The Palestinian election law requires voters to pre-register, and around 93 percent of eligible voters have done so. Among the 5.5 million Palestinians in the territory occupied in 1967, about 2.5 million are on the voter rolls: about 1 million in Gaza and 1.4 million in the West Bank (including Jerusalem). About half are below 40, and most are first-time voters.

Voter preferences are still unclear. Will young people be attracted mainly to the new rosters and not to the traditional parties? Will the vote be influenced by financial promises? How many fear needless shocks and therefore will vote for the two ruling parties (official Fatah in the West Bank and Hamas in Gaza)? How many people will feel a patriotic urge to vote for parties whose supporters are mostly aimed by Israel – Hamas and the Popular Front?

Despite an intensive preoccupation with the election to the Palestinian Legislative Council, people are still wondering whether Abbas will postpone or cancel the vote and on what pretext. Some believe that the process has already reached the point of no return, and that because Israeli officials have expressed opposition to the election, Abbas will insist on holding it.

The wide media coverage of voter registration raised the profile of the election. Canceling or postponing it now would make Abbas and his followers seem even more ridiculous, a fact they’re probably aware of despite the thick skin they’ve developed against criticism. Representatives of the European Union – which contrary to previous guesses did not pressure the PA to hold the election – were surprised when Abbas announced in January that the vote would take place. They’ve expressed their clear support for continuing the process. If the PA now calls it off, it’s expected that the Europeans will find material means of expressing their displeasure.

But on Saturday, the former governor of Khan Yunis and one of Fatah’s founders, Hosni Zurob, openly recommended postponing or canceling the election. Along with his concerns about a failure by Fatah and the “national project,” he mentioned Israel’s objection to allowing polling stations in Jerusalem and the continued spread of the coronavirus among Palestinians in the West Bank and Gaza enclaves.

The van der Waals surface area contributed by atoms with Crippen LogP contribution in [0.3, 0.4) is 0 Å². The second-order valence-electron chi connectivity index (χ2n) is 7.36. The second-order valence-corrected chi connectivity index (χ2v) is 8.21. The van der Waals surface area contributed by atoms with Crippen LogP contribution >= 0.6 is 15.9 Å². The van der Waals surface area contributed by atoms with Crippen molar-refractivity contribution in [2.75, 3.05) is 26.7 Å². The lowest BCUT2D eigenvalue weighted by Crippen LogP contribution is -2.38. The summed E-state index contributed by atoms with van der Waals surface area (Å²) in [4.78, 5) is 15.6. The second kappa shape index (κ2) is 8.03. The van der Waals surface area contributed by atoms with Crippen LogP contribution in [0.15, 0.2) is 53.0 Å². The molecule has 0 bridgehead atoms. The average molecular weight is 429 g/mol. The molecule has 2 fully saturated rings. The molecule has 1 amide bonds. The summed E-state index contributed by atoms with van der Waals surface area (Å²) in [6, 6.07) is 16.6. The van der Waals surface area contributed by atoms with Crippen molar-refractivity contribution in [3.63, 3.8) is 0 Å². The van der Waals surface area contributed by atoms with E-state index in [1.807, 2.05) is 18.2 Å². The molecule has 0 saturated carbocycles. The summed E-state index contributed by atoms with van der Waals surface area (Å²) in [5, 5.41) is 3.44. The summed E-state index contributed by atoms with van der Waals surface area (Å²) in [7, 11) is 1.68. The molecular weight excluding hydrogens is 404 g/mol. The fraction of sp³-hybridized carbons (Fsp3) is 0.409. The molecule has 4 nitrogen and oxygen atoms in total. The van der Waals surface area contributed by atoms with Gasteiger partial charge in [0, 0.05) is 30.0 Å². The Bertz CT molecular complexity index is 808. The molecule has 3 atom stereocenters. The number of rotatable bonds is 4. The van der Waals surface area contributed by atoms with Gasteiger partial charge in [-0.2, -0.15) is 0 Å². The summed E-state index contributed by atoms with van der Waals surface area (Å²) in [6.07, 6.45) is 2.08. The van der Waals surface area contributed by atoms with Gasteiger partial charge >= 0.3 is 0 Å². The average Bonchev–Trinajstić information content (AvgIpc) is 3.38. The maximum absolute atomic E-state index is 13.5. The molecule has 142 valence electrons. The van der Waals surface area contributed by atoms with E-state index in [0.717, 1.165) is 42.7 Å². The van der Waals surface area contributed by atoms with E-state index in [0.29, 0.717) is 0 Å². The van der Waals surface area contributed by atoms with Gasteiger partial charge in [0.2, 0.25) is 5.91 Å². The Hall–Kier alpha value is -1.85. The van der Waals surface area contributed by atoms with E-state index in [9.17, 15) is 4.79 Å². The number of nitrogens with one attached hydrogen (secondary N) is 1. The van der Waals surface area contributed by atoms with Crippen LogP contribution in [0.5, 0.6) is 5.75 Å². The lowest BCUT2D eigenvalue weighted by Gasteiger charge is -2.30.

Abbas has declared a number of times that the election will not be held “without Jerusalem.” Various Fatah supporters have demonstrated recently against an election “without Jerusalem.” Hamas has warned that this is a pretext for calling off the vote, and a member of the People’s Party (the former Communist Party) has rebuked it for that.

According to the Oslo Accords, Israel must allow the Palestinians to set up polling stations at a number of post offices in East Jerusalem. They can’t contain more than 6,300 voters all Election Day.

Most voters are expected to turn out in neighborhoods beyond Jerusalem’s municipal boundaries or beyond the separation barrier. Among the districts, registration in the Jerusalem district was the lowest – about 74 percent (less than 89,000 voters). In 2006, turnout was lower (less than half at post offices and about 18 percent at polling stations on the outskirts of Jerusalem).

Therefore, the real challenge of all the Palestinian factions, especially Hamas and Fatah, is not only the relatively symbolic voting in Jerusalem but to ensure that all Jerusalem voters go out to vote one roadblock from their homes, and over the separation barrier.



Automatic approval of subscriber comments.
From $1 for the first month

Already signed up? LOG IN


The Orion nebula, photographed in 2009 by the Spitzer Telescope.

What if the Big Bang Never Actually Happened?

Relatives mourn during the funeral of four teenage Palestinians from the Nijm family killed by an errant rocket in Jabalya in the northern Gaza Strip, August 7.

Why Palestinian Islamic Jihad Rockets Kill So Many Palestinians

בן גוריון

'Strangers in My House': Letters Expelled Palestinian Sent Ben-Gurion in 1948, Revealed


AIPAC vs. American Jews: The Toxic Victories of the 'pro-Israel' Lobby

Bosnian Foreign Minister Bisera Turkovic speaks during a press conference in Sarajevo, Bosnia in May.

‘This Is Crazy’: Israeli Embassy Memo Stirs Political Storm in the Balkans

Hamas militants take part in a military parade in Gaza.

Israel Rewards Hamas for Its Restraint During Gaza Op